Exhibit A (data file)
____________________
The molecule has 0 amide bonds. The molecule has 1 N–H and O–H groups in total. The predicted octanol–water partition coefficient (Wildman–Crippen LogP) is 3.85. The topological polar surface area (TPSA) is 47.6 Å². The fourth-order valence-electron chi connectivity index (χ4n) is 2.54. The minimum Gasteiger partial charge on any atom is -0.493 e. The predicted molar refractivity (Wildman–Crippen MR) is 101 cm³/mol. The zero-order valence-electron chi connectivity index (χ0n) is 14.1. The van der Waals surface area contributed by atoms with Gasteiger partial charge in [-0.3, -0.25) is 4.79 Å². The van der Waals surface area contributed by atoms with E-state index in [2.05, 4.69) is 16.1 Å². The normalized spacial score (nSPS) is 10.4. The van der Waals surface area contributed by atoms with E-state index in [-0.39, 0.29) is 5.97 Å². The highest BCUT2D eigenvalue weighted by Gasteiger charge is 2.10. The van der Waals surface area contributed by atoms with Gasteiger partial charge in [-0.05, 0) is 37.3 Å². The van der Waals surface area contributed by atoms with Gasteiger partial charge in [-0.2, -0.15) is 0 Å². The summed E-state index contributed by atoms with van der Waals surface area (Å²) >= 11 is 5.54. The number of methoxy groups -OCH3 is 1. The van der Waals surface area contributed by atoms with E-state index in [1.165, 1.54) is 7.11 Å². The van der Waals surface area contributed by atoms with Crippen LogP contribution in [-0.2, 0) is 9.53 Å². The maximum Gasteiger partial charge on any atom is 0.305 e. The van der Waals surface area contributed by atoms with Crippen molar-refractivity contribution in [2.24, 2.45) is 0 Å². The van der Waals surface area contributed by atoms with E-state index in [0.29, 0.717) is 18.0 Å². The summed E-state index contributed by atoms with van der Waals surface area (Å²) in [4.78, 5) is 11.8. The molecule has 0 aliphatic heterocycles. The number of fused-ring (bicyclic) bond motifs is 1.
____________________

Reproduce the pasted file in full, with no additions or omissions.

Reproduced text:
The molecule has 0 amide bonds. The molecule has 1 N–H and O–H groups in total. The predicted octanol–water partition coefficient (Wildman–Crippen LogP) is 3.85. The topological polar surface area (TPSA) is 47.6 Å². The fourth-order valence-electron chi connectivity index (χ4n) is 2.54. The minimum Gasteiger partial charge on any atom is -0.493 e. The predicted molar refractivity (Wildman–Crippen MR) is 101 cm³/mol. The zero-order valence-electron chi connectivity index (χ0n) is 14.1. The van der Waals surface area contributed by atoms with Gasteiger partial charge in [-0.3, -0.25) is 4.79 Å². The van der Waals surface area contributed by atoms with E-state index in [2.05, 4.69) is 16.1 Å². The normalized spacial score (nSPS) is 10.4. The van der Waals surface area contributed by atoms with E-state index in [-0.39, 0.29) is 5.97 Å². The highest BCUT2D eigenvalue weighted by Gasteiger charge is 2.10. The van der Waals surface area contributed by atoms with Gasteiger partial charge in [-0.05, 0) is 37.3 Å². The van der Waals surface area contributed by atoms with Gasteiger partial charge in [-0.2, -0.15) is 0 Å². The summed E-state index contributed by atoms with van der Waals surface area (Å²) >= 11 is 5.54. The number of methoxy groups -OCH3 is 1. The van der Waals surface area contributed by atoms with E-state index in [1.165, 1.54) is 7.11 Å². The van der Waals surface area contributed by atoms with Crippen LogP contribution in [-0.2, 0) is 9.53 Å². The maximum Gasteiger partial charge on any atom is 0.305 e. The van der Waals surface area contributed by atoms with Crippen molar-refractivity contribution in [2.24, 2.45) is 0 Å². The van der Waals surface area contributed by atoms with E-state index in [0.29, 0.717) is 18.0 Å². The summed E-state index contributed by atoms with van der Waals surface area (Å²) in [4.78, 5) is 11.8. The molecule has 0 aliphatic heterocycles. The number of fused-ring (bicyclic) bond motifs is 1.